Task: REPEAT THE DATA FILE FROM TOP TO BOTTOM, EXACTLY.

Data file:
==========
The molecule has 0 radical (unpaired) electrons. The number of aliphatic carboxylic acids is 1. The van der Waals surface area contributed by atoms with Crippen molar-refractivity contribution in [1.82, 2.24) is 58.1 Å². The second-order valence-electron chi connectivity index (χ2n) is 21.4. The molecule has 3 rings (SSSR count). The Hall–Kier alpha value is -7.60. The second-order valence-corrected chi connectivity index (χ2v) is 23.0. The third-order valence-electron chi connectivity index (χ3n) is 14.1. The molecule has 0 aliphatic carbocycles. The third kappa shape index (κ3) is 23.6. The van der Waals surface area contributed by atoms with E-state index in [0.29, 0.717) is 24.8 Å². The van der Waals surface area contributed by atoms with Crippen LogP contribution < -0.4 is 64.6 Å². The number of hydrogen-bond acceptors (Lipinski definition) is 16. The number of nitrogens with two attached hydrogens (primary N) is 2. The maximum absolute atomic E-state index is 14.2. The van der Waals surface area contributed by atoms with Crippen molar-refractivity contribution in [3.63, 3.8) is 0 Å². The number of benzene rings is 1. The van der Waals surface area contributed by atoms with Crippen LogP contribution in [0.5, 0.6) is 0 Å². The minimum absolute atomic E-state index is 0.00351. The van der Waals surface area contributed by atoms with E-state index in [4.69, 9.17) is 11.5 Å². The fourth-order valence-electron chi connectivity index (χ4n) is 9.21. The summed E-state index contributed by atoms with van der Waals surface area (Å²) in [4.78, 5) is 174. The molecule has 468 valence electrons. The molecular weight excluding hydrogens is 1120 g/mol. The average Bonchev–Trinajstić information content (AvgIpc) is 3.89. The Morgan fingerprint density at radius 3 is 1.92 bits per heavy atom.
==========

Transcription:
The molecule has 0 radical (unpaired) electrons. The number of aliphatic carboxylic acids is 1. The van der Waals surface area contributed by atoms with Crippen molar-refractivity contribution in [1.82, 2.24) is 58.1 Å². The second-order valence-electron chi connectivity index (χ2n) is 21.4. The molecule has 3 rings (SSSR count). The Hall–Kier alpha value is -7.60. The second-order valence-corrected chi connectivity index (χ2v) is 23.0. The third-order valence-electron chi connectivity index (χ3n) is 14.1. The molecule has 0 aliphatic carbocycles. The third kappa shape index (κ3) is 23.6. The van der Waals surface area contributed by atoms with E-state index in [0.29, 0.717) is 24.8 Å². The van der Waals surface area contributed by atoms with Crippen LogP contribution < -0.4 is 64.6 Å². The number of hydrogen-bond acceptors (Lipinski definition) is 16. The number of nitrogens with two attached hydrogens (primary N) is 2. The maximum absolute atomic E-state index is 14.2. The van der Waals surface area contributed by atoms with Crippen molar-refractivity contribution in [3.63, 3.8) is 0 Å². The number of benzene rings is 1. The van der Waals surface area contributed by atoms with Crippen LogP contribution in [0.5, 0.6) is 0 Å². The minimum absolute atomic E-state index is 0.00351. The van der Waals surface area contributed by atoms with E-state index in [4.69, 9.17) is 11.5 Å². The fourth-order valence-electron chi connectivity index (χ4n) is 9.21. The summed E-state index contributed by atoms with van der Waals surface area (Å²) in [4.78, 5) is 174. The molecule has 468 valence electrons. The molecular weight excluding hydrogens is 1120 g/mol. The average Bonchev–Trinajstić information content (AvgIpc) is 3.89. The Morgan fingerprint density at radius 3 is 1.92 bits per heavy atom.